She tries too hard to “fit in,” often bungling things up. She wants the family to see her as competent and “worthy” of the Stone name as she perceives herself to be “just as good as they are.” Meredith takes herself too seriously and doesn’t know how to lighten up and relax. The family wants Everett to be involved with someone more like the family – informal and laid-back, not someone who looks upon them as weird and uncouth. Meredith is seen by them as judgmental, especially when communicating her views on the gay lifestyle, and snobbish (too good to sleep on the sofa that she would put someone out of their room) (The Family Stone, Bezucha, 2006).

The scarce resource in this case is the supply of affection that is tied to Everett. Meredith wants to hold on to the guy who “validates” her and reinforces her self-esteem with attention and adherence to her lifestyle (BMW, tie-wearing, Manhattan city life). The family sees themselves losing the attention and affection of a beloved family member to someone who is attempting to make him like her (The Family Stone, Bezucha, 2006).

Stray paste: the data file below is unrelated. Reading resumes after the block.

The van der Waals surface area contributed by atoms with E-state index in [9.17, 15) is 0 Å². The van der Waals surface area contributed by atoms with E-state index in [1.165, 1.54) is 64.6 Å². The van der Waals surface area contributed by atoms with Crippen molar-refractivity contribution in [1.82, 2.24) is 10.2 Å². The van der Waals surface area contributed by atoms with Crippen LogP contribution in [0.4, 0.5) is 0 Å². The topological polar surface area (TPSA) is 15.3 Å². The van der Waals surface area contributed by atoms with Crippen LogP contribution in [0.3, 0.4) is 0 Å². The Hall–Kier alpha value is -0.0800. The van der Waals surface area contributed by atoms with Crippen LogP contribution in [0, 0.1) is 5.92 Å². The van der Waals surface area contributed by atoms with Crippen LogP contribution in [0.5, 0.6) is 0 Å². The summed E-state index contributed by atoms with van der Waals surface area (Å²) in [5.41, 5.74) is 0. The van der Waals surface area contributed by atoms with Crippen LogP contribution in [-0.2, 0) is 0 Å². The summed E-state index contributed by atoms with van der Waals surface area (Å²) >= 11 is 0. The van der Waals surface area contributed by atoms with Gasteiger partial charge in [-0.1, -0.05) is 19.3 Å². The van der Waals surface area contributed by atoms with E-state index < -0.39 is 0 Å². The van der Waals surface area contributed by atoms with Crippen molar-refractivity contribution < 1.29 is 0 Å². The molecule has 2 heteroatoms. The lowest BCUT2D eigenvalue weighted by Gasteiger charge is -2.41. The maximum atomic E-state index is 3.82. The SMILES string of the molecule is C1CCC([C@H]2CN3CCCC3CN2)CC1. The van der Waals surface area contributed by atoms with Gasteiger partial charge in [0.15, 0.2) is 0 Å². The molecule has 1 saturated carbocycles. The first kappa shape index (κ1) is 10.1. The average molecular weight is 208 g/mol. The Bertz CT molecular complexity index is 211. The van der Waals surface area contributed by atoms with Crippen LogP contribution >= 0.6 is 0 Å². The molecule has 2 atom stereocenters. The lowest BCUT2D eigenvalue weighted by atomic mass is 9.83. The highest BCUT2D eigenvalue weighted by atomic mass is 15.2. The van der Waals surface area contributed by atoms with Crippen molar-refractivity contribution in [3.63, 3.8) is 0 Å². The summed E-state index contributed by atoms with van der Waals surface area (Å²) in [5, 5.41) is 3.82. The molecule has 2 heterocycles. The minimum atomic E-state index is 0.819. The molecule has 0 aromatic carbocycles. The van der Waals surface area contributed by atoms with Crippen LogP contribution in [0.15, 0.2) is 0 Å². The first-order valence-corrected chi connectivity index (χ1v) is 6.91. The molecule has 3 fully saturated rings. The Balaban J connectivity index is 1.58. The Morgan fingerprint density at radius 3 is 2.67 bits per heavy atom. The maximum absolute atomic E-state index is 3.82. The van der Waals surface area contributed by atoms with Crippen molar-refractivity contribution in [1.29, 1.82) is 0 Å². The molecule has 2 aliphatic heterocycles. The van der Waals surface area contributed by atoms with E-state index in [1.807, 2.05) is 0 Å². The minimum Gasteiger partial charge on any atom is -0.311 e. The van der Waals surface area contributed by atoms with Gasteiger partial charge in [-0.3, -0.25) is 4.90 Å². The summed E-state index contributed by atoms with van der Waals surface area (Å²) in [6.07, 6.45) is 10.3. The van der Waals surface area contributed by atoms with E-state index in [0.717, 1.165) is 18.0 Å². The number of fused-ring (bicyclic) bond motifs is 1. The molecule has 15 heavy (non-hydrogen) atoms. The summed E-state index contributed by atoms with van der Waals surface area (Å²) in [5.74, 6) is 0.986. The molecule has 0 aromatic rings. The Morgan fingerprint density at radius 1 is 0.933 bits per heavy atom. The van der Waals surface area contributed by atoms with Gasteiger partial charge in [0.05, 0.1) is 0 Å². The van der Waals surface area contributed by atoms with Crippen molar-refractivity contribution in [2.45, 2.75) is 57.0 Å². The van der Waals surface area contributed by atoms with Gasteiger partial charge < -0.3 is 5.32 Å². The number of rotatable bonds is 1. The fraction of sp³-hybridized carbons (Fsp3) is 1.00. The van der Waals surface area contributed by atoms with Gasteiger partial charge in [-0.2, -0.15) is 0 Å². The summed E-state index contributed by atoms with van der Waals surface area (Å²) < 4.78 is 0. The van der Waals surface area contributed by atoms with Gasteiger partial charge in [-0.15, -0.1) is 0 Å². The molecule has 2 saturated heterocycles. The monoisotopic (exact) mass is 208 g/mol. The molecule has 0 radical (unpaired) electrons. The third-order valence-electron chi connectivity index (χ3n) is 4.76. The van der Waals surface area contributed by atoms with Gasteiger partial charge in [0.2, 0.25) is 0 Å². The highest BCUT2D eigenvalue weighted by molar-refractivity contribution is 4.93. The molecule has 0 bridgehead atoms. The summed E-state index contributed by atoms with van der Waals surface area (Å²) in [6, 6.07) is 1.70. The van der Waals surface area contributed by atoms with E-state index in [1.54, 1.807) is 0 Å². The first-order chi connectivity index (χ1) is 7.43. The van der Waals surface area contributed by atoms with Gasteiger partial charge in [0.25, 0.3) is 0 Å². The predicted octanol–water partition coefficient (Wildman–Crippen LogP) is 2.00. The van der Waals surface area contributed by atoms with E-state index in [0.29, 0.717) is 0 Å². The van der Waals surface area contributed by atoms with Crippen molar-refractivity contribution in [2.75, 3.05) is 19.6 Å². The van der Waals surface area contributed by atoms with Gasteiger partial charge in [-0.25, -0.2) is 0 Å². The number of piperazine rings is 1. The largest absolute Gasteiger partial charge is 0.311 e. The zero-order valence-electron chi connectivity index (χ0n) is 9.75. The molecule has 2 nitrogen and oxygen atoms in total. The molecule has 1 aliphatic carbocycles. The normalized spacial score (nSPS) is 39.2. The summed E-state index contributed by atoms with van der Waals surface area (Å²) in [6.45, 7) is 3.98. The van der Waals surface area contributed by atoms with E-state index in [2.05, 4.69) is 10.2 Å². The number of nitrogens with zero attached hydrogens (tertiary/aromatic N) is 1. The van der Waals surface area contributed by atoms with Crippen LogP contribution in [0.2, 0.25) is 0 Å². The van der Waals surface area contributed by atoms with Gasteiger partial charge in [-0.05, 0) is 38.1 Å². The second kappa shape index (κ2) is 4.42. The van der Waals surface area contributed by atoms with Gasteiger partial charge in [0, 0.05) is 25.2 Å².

Meredith feels that all of the family members interfere by ganging up on her to render her relationship with Everett as null and void. The family perceives Meredith’s presence as an interference to the purpose of the family gathering; especially the mother, who wanted to utilize the occasion to talk to the family about her terminal illness. However, Ben, sympathizing with Meredith after she gives out Christmas gifts to the family members, gets her to relax and hang loose by getting her drunk at a town pub. She finds herself in his ability to be sensitive and non-judgmental toward her (The Family Stone, Bezucha, 2006).